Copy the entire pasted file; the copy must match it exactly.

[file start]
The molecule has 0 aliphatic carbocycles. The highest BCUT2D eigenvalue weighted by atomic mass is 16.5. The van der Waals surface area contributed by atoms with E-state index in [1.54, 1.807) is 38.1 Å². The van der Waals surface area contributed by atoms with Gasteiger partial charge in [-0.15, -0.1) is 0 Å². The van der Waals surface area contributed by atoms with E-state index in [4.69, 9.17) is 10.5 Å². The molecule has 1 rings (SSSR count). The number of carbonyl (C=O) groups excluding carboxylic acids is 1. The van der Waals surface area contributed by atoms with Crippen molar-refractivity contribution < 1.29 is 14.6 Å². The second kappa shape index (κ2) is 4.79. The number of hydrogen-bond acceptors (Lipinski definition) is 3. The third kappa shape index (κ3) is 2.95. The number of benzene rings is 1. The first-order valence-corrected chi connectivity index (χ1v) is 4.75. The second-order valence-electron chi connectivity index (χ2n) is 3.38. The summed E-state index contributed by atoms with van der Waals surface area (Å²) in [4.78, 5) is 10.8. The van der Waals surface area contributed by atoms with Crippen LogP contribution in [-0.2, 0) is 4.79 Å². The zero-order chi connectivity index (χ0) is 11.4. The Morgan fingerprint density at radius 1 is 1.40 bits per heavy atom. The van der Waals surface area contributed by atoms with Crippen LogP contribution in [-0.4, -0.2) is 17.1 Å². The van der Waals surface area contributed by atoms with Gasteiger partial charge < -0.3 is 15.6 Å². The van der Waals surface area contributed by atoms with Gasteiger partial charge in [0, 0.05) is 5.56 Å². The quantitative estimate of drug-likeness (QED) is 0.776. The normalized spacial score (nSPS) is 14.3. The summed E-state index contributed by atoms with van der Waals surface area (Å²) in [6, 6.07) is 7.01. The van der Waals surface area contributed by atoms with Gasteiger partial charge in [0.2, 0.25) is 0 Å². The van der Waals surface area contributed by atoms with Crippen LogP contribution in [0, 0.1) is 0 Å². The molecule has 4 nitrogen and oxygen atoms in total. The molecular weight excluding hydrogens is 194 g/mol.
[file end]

The molecule has 0 aliphatic carbocycles. The highest BCUT2D eigenvalue weighted by atomic mass is 16.5. The van der Waals surface area contributed by atoms with E-state index in [1.54, 1.807) is 38.1 Å². The van der Waals surface area contributed by atoms with Gasteiger partial charge in [-0.15, -0.1) is 0 Å². The van der Waals surface area contributed by atoms with E-state index in [4.69, 9.17) is 10.5 Å². The molecule has 1 rings (SSSR count). The number of carbonyl (C=O) groups excluding carboxylic acids is 1. The van der Waals surface area contributed by atoms with Crippen molar-refractivity contribution < 1.29 is 14.6 Å². The second kappa shape index (κ2) is 4.79. The number of hydrogen-bond acceptors (Lipinski definition) is 3. The third kappa shape index (κ3) is 2.95. The number of benzene rings is 1. The first-order valence-corrected chi connectivity index (χ1v) is 4.75. The second-order valence-electron chi connectivity index (χ2n) is 3.38. The summed E-state index contributed by atoms with van der Waals surface area (Å²) in [4.78, 5) is 10.8. The van der Waals surface area contributed by atoms with Crippen LogP contribution in [-0.2, 0) is 4.79 Å². The zero-order chi connectivity index (χ0) is 11.4. The Morgan fingerprint density at radius 1 is 1.40 bits per heavy atom. The van der Waals surface area contributed by atoms with Crippen LogP contribution in [-0.4, -0.2) is 17.1 Å². The van der Waals surface area contributed by atoms with Gasteiger partial charge < -0.3 is 15.6 Å². The van der Waals surface area contributed by atoms with Gasteiger partial charge in [0, 0.05) is 5.56 Å². The quantitative estimate of drug-likeness (QED) is 0.776. The normalized spacial score (nSPS) is 14.3. The summed E-state index contributed by atoms with van der Waals surface area (Å²) in [6, 6.07) is 7.01. The van der Waals surface area contributed by atoms with Gasteiger partial charge in [0.2, 0.25) is 0 Å². The van der Waals surface area contributed by atoms with Crippen LogP contribution in [0, 0.1) is 0 Å². The molecule has 4 nitrogen and oxygen atoms in total. The molecular weight excluding hydrogens is 194 g/mol.